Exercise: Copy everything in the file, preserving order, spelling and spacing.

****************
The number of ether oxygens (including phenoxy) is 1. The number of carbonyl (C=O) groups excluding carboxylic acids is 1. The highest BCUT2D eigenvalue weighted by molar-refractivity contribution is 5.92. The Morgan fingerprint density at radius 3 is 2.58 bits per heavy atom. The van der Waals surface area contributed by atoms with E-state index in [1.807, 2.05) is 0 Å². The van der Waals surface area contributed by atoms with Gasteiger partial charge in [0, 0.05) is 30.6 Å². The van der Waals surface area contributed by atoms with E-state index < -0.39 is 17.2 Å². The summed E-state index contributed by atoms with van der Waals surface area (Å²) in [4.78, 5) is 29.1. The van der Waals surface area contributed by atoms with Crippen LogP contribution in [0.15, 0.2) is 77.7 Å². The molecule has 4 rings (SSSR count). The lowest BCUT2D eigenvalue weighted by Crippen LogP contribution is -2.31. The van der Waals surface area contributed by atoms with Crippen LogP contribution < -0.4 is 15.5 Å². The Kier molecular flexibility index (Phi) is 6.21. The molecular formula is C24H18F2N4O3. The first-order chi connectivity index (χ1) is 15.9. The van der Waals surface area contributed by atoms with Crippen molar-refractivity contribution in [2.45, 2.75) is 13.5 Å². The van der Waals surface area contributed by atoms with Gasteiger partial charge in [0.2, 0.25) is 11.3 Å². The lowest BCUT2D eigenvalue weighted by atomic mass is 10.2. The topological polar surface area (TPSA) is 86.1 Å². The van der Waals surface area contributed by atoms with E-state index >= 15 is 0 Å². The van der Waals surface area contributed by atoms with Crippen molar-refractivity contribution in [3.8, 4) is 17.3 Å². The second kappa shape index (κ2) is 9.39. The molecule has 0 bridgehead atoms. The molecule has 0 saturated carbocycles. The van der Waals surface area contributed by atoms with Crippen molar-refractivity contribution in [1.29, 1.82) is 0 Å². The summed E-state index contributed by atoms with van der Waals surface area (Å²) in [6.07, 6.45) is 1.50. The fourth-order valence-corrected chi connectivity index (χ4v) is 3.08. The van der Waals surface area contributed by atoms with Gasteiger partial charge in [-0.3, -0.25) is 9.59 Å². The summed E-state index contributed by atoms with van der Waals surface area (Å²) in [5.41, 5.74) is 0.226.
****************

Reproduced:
The number of ether oxygens (including phenoxy) is 1. The number of carbonyl (C=O) groups excluding carboxylic acids is 1. The highest BCUT2D eigenvalue weighted by molar-refractivity contribution is 5.92. The Morgan fingerprint density at radius 3 is 2.58 bits per heavy atom. The van der Waals surface area contributed by atoms with E-state index in [1.807, 2.05) is 0 Å². The van der Waals surface area contributed by atoms with Gasteiger partial charge in [0, 0.05) is 30.6 Å². The van der Waals surface area contributed by atoms with E-state index < -0.39 is 17.2 Å². The summed E-state index contributed by atoms with van der Waals surface area (Å²) in [4.78, 5) is 29.1. The van der Waals surface area contributed by atoms with Crippen LogP contribution in [0.15, 0.2) is 77.7 Å². The molecule has 4 rings (SSSR count). The lowest BCUT2D eigenvalue weighted by Crippen LogP contribution is -2.31. The van der Waals surface area contributed by atoms with Crippen LogP contribution < -0.4 is 15.5 Å². The Kier molecular flexibility index (Phi) is 6.21. The molecular formula is C24H18F2N4O3. The first-order chi connectivity index (χ1) is 15.9. The van der Waals surface area contributed by atoms with Crippen molar-refractivity contribution in [2.45, 2.75) is 13.5 Å². The van der Waals surface area contributed by atoms with Gasteiger partial charge in [0.2, 0.25) is 11.3 Å². The lowest BCUT2D eigenvalue weighted by atomic mass is 10.2. The topological polar surface area (TPSA) is 86.1 Å². The van der Waals surface area contributed by atoms with E-state index >= 15 is 0 Å². The van der Waals surface area contributed by atoms with Crippen molar-refractivity contribution in [3.8, 4) is 17.3 Å². The second kappa shape index (κ2) is 9.39. The molecule has 0 bridgehead atoms. The molecule has 0 saturated carbocycles. The van der Waals surface area contributed by atoms with Crippen molar-refractivity contribution in [1.29, 1.82) is 0 Å². The summed E-state index contributed by atoms with van der Waals surface area (Å²) in [6.07, 6.45) is 1.50. The fourth-order valence-corrected chi connectivity index (χ4v) is 3.08. The van der Waals surface area contributed by atoms with Gasteiger partial charge in [-0.3, -0.25) is 9.59 Å². The summed E-state index contributed by atoms with van der Waals surface area (Å²) in [5.41, 5.74) is 0.226.